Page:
With Miami entering a new era with Dwyane Wade now in Chicago and Chris Bosh unlikely to play for the franchise again, Whiteside is going to find the ball in his hands a lot more this coming season on more than just alley-oops.

And in order for the Heat's offense to work, he's going to have to be better than he's been at finding open shooters. Otherwise, he could find himself being suffocated by double-teams in the paint or just flat out ineffective when opposing teams collapse on him.

"He's been working at it," coach Erik Spoelstra said Thursday of Whiteside's post and paint passing game.

"Now we're trying to get him in spots where he can see the defense out in front of him and be aware of when help defense may come. I think that's his next evolution. It's not just who you are dealing with, but the next defender. And we've been working at that. He knows it's something he has to work on."

After spending the first day of camp Tuesday focused on defense and then most of Wednesday on "pace and space," Spoelstra on Thursday turned the Heat's focus to installing the team's offense.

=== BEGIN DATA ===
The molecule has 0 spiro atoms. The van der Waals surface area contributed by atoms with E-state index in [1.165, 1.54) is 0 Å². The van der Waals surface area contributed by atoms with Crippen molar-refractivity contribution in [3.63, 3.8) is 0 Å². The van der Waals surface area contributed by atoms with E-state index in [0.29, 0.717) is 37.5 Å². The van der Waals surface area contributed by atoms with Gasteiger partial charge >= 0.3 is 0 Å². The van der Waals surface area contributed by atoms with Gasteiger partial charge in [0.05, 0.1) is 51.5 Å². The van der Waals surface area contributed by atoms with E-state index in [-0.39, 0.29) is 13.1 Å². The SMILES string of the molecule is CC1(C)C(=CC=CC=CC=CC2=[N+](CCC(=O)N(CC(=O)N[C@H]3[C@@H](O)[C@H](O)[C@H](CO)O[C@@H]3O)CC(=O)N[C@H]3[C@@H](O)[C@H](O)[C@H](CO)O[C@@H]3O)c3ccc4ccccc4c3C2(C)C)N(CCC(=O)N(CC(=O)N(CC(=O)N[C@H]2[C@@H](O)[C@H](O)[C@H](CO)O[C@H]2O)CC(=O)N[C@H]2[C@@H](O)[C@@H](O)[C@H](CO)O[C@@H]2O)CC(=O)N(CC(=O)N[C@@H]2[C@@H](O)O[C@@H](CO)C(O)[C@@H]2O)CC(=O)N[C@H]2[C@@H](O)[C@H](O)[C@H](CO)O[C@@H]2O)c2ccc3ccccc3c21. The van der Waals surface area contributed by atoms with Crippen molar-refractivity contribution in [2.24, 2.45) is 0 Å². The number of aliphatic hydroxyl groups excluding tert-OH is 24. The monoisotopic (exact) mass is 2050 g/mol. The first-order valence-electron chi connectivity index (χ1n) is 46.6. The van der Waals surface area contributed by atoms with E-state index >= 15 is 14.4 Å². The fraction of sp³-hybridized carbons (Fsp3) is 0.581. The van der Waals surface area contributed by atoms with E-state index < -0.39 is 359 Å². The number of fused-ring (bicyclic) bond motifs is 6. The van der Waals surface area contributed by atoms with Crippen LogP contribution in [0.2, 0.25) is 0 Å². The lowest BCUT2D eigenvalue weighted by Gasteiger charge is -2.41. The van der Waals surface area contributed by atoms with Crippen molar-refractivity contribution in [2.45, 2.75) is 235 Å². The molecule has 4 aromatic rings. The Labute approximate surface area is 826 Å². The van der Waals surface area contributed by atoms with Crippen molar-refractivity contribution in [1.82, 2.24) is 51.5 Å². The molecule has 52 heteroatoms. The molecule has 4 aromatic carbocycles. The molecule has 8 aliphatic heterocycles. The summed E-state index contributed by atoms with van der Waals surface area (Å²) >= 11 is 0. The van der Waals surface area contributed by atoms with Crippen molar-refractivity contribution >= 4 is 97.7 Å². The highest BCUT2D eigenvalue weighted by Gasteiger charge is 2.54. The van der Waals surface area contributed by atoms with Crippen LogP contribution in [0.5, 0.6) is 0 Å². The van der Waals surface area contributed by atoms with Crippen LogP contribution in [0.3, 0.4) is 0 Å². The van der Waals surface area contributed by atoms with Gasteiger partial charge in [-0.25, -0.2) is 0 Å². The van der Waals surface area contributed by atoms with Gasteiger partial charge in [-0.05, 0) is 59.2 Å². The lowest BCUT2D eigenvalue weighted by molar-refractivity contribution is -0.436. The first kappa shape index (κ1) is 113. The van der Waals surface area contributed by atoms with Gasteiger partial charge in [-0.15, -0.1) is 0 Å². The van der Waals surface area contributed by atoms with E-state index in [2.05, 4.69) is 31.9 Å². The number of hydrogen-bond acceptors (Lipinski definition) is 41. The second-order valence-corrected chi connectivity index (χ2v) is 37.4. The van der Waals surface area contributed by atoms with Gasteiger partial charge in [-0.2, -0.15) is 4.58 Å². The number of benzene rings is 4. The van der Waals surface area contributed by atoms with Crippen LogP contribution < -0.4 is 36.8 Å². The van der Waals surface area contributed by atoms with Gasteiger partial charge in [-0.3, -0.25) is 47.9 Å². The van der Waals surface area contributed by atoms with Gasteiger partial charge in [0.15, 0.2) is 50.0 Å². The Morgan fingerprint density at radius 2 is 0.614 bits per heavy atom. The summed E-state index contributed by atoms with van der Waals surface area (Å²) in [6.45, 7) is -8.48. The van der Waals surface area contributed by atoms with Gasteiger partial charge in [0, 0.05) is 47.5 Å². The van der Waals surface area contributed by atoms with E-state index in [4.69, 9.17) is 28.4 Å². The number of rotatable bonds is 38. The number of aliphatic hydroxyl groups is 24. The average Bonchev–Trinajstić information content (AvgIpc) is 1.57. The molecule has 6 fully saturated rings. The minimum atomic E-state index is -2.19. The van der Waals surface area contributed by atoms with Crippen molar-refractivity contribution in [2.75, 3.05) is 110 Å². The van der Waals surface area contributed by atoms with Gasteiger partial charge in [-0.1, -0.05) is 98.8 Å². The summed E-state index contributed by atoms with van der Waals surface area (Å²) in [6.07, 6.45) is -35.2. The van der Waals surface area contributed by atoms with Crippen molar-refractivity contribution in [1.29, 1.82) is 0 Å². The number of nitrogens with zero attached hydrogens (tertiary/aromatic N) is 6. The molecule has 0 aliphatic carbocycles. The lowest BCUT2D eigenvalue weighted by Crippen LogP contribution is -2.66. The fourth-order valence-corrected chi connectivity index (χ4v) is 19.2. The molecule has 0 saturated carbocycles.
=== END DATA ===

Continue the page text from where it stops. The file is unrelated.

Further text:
Armed with more established long-distance shooters this season with veterans Luke Babbitt and Wayne Ellington joining Josh Richardson and Tyler Johnson on the roster, there are likely going to be times when Whiteside could be the Heat's only true post presence on the floor, where he's essentially playing like Dwight Howard used to in Orlando with four wings on the floor. 

Whiteside, who spent most of his summer training with Heat assistant Juwan Howard, said he's ready to handle whatever is thrown his way.

"If guys are open I'm going to give it to them," Whiteside said Thursday. "I think it's really more so play-making and about my usage rate, how many times I touch the ball in that situation. So, I should have a lot more assists."

"I'm a great passer," Whiteside continued. "I just have to show you all. Most of the time [last season] I was just the guy dunking the ball. I was giving people assists instead of giving out assists."

Whiteside ranked 32nd last season in touches (40.5 per game) among the 69 centers with at least 50 games played. But he also ranked fourth in paint touches (6.0) and fifth in post touches (7.0).

"We feel that it's something that's developed for every player," Spoeltra said of the ability for players to find open shooters. "When you're a pick-and-roll player and first get the ball handed to you, you think it's always for you. But there's different layers to it -- spacing and options when it's defended a certain way, and that's no different when a guy is in the post.